UN Assembly Adopts Treaty Against Nuke Terrorism
General Assembly Adopts Treaty Against Nuclear Terrorism
The United Nations General Assembly today adopted by consensus an international treaty against nuclear terrorism, strengthening the global legal framework to combat it, requiring the extradition or prosecution of those implicated, and encouraging the exchange of information and cooperation among States.
The Nuclear Terrorism Convention, seven years in the making by a special Assembly committee, will open for signature on 14 September at the high-level plenary meeting scheduled for the Assembly’s sixtieth session and enter into force after 22 States ratify it.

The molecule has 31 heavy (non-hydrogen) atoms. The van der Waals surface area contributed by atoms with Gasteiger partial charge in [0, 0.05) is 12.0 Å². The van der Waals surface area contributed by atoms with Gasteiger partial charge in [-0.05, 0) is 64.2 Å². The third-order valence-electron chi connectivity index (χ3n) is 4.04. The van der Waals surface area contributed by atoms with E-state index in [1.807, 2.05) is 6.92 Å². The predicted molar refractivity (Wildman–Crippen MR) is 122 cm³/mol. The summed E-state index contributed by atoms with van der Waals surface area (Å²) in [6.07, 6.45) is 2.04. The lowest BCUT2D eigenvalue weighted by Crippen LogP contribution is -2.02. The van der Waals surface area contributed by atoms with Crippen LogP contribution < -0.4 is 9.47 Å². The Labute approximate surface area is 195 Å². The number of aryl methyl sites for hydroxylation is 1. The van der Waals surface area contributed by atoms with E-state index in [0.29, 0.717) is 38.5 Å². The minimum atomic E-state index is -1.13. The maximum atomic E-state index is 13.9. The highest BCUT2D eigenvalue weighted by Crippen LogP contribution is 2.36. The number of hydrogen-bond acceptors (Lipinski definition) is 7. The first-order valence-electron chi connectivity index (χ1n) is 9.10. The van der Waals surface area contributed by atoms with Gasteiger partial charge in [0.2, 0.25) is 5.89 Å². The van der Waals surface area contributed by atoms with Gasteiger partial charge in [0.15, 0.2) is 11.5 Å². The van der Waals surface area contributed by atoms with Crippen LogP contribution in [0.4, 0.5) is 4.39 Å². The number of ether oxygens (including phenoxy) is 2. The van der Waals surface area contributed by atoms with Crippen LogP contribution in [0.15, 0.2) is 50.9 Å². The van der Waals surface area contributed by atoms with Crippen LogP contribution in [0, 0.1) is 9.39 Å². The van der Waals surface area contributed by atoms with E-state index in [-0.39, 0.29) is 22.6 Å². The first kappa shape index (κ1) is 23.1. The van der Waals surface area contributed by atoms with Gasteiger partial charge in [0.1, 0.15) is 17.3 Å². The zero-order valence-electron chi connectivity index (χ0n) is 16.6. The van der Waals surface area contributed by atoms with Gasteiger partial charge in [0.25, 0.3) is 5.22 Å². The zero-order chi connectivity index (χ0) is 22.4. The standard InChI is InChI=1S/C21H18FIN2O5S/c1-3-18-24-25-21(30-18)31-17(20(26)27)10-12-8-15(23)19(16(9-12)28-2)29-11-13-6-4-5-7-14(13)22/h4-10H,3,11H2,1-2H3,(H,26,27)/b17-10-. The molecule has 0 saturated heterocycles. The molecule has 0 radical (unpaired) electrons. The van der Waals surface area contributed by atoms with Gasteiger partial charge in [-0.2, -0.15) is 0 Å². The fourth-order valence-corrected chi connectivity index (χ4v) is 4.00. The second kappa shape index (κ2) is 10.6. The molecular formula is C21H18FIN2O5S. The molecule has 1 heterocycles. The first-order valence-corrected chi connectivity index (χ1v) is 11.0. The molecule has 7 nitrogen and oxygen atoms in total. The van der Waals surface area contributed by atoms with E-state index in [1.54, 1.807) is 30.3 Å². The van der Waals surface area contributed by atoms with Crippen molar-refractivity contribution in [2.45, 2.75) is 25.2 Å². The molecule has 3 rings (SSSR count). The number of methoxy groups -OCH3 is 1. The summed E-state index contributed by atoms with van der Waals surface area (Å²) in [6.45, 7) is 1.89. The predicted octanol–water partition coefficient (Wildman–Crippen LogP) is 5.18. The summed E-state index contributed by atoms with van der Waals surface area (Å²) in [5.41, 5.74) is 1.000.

The treaty aims to deal with both crisis situations by assisting States in thwarting terrorist groups possessing nuclear material, and post-crisis situations by rendering the nuclear material safe in accordance with safeguards provided by the UN International Atomic Energy Agency (IAEA).
It was drafted by the Ad Hoc Committee established by the General Assembly in 1996 to draw up an international convention for the suppression of terrorist bombings and entrusted in 1998 with drafting an international convention for the suppression of acts of nuclear terrorism.
terrorism is one of the most urgent threats of our time,”
Secretary-General Kofi Annan said when the Committee finally
completed work on 1 April. “Even one such attack could
inflict mass casualties and change our world forever. The
prospect should compel all of us to do our part to
strengthen our common defences.”